Data Management Glossary
What is Cloud Tiering?
Cloud tiering definition: Cloud tiering is increasingly becoming a critical capability in managing enterprise file workloads across the hybrid cloud. Cloud tiering (also referred to as cloud archiving or archive to the cloud) are techniques that offload less frequently used data, also known as cold data, from expensive on-premises file storage or Network Attached Storage (NAS) to cheaper levels of storage in the cloud, typically object storage classes such as Amazon S3. Cloud tiering is a variant of data tiering. The term “data tiering” arose from moving data around different tiers or classes of storage within a storage system, but has expanded now to mean tiering or archiving data from a storage system to other clouds and storage systems.
Cloud Tiering Transparently Extends Enterprise File Storage to the Cloud
Enterprises today are increasingly trying to move core file workloads to the cloud. Since file data can be voluminous, involving billions of files, migrating file data to the cloud can take months and create disruption.
A simple solution to this is to gradually offload files to the cloud (cloud tiering) without changing the end user experience. Cloud tiering (or archiving to specific cloud tiers) enables this by moving infrequently used cold data to a cheaper cloud storage tier, while the data continues to remain accessible from the original location. This enables users to transparently extend on-premises capacity with the cloud.
Cloud Tiering Can Yield Significant Savings If Done Correctly
Cloud object storage is cost-efficient if used correctly. Most cloud providers charge not only for the storage, but also to retrieve data, and they charge egress fees if the data has to leave the cloud. Cloud retrieval fees are usually in the form of charges for “get” and “put” API calls and cloud egress costs are charged by the amount of data that is read from anywhere outside the cloud. So, to keep enterprise storage costs low, infrequently accessed data such as snapshots, logs, backups and cold data are best suited for tiering to the cloud.
By tiering cold data to the cloud, the on-premises storage array needs to only keep hot data and the most recent logs and snapshots. Across Komprise customers, we have found that typically 60% to 80% of their actual data has not been accessed in over a year. By cloud tiering the cold data as well as older log files and snapshots, the capacity of the storage array, mirrored storage array (if mirroring/replication is being used) and backup storage is reduced dramatically. This is why tiering cold data can reduce the overall storage cost by as much as 70% to 80%.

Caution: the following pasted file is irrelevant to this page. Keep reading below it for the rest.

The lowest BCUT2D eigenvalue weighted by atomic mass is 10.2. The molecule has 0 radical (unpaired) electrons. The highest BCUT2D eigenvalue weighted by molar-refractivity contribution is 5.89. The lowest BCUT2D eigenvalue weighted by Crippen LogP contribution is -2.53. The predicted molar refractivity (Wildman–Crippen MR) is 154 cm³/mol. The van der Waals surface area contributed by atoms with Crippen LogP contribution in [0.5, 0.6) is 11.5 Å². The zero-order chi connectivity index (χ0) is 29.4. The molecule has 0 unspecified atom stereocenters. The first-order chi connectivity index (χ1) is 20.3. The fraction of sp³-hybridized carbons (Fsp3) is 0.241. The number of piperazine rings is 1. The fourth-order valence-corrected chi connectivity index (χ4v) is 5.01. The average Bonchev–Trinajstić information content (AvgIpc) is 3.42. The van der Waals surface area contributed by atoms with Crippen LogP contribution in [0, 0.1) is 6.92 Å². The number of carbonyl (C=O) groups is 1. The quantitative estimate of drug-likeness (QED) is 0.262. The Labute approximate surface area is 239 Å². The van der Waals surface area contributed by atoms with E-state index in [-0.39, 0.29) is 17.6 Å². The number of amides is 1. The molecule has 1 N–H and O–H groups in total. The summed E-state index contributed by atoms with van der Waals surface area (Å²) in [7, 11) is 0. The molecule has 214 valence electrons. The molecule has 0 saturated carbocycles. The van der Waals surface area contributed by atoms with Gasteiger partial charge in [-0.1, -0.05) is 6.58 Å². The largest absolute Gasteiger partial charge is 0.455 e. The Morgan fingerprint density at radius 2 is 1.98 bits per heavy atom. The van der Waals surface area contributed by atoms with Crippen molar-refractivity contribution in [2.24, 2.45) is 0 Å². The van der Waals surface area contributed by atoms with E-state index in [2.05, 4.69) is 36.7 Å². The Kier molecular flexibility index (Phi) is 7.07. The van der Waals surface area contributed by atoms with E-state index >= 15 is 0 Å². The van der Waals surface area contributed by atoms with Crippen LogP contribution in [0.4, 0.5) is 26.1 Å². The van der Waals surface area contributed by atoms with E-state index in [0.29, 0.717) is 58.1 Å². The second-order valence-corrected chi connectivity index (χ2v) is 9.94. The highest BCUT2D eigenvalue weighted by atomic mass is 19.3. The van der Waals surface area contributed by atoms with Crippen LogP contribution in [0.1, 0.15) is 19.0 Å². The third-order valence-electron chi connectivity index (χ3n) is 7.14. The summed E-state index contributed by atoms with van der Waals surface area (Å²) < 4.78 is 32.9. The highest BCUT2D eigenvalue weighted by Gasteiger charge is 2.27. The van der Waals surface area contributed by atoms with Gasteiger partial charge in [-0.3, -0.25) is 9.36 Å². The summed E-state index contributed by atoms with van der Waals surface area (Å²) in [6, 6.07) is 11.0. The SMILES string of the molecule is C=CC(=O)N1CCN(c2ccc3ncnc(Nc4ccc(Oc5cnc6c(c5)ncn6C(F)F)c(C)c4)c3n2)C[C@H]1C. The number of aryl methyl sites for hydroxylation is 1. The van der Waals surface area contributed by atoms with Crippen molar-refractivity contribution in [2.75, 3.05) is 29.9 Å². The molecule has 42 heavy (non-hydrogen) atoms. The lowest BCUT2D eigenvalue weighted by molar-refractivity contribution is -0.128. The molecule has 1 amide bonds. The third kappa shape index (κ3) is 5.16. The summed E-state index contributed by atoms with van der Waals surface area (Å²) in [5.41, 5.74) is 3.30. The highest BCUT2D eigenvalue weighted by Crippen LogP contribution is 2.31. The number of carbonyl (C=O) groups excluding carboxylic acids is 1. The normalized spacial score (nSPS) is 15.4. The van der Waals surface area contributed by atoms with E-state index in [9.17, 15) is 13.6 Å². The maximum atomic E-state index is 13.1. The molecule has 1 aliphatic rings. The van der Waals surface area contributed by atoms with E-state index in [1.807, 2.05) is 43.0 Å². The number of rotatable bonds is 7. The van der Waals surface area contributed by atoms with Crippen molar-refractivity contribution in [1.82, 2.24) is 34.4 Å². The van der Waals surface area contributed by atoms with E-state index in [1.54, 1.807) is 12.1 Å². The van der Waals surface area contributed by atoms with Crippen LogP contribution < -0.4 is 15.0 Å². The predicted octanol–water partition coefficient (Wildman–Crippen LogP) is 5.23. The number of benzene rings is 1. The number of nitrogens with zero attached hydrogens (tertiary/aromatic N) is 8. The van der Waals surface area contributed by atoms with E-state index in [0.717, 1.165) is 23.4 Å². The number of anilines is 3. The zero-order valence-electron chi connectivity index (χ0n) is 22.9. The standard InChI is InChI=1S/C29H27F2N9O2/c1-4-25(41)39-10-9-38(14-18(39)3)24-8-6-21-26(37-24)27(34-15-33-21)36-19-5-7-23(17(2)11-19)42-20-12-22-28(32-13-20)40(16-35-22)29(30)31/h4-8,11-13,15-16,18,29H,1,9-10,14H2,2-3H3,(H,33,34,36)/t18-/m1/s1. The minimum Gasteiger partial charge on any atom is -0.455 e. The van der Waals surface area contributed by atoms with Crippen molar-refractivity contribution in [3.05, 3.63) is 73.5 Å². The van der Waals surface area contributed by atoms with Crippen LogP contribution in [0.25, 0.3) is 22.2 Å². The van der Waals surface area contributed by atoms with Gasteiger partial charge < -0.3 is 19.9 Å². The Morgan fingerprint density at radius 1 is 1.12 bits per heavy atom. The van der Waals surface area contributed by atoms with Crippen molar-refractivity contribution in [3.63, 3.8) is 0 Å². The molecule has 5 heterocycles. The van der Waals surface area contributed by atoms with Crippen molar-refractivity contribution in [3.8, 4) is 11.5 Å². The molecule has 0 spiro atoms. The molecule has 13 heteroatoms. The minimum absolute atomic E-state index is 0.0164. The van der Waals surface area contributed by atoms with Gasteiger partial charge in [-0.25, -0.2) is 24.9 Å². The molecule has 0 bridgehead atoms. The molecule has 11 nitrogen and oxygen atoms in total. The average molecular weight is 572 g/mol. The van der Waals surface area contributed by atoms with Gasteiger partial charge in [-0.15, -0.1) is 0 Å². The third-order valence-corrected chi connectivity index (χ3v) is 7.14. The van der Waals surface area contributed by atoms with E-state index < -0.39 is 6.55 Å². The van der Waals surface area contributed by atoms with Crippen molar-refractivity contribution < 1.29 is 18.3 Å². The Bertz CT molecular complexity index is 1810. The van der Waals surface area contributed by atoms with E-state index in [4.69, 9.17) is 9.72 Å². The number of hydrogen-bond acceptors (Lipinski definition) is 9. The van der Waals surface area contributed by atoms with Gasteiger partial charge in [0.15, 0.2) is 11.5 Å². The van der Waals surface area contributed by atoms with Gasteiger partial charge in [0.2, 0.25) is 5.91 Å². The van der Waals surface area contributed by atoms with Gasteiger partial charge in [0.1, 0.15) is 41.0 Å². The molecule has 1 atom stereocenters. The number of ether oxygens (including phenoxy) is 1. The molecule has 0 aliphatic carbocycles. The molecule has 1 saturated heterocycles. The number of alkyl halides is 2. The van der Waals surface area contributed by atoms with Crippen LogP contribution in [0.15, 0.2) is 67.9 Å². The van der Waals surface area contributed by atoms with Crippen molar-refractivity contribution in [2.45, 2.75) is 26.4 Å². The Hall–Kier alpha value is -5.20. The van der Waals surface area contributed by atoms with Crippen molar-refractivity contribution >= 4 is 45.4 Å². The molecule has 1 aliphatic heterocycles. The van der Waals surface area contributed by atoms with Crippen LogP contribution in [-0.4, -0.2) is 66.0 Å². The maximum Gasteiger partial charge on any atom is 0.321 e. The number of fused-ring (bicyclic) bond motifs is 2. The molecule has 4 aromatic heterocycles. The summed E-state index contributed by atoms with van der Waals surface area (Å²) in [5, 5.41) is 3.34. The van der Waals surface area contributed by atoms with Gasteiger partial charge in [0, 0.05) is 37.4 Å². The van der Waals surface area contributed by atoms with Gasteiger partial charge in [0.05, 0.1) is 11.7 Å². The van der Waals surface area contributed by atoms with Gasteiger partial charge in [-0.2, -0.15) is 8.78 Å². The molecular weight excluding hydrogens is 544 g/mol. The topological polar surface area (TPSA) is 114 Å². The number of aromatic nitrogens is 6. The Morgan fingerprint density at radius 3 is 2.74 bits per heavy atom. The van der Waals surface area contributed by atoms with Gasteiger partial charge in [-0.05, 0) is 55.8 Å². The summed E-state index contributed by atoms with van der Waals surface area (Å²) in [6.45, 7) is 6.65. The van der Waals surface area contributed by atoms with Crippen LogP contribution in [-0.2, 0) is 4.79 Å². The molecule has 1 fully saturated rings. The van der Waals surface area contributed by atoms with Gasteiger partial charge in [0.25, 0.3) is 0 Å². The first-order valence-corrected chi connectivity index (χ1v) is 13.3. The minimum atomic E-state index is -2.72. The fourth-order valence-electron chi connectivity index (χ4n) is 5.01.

The many advantages of cloud tiering of cold data include:
- Reduced storage acquisition costs. Flash storage, used for fast access to hot data, is expensive. By tiering off infrequently used data you can purchase a much smaller amount of flash storage, thereby reducing acquisition costs.
- Cut backup footprint and costs. By continuously tiering off cold data that is not being accessed you can reduce your backup footprint, backup license costs, and backup storage costs if the cold data is placed in robust storage (such as that provided by the major CSPs).
- Increase disaster recovery speeds and lower disaster recovery (DR) costs. As with backup, by tiering off the cold data, the amount of data mirrored/replicated is dramatically reduced as well.
- Improved storage performance. By running storage at a lower capacity and by removing access to cold data to another storage device or service, you can increase the performance of your storage array.
- Leverage the cloud to run AI, ML, compliance checks and other applications on cold data. With cold data in the cloud, you can access, search and process your cold data without putting any load on your storage array. The cold data that is tiered off has value. Being able to process and feed your cold data into your AI/ML/BI engines is critical to staying competitive. By tiering you can extract value from your cold data without burdening your storage array. This also helps to extend the life of your storage array.
Clearly, if cloud tiering is implemented correctly at the file level it will provide all of the above benefits whereas block tiering to the cloud will not. But not all cloud tiering choices are the same.
To learn more about the differences between cloud tiering at the file level vs the block level, and why so-called cloud pools such as NetApp FabricPool or Dell EMC Isilon CloudPools are not the right approach for cloud tiering, read “What you need to know before jumping into the cloud tiering pool”.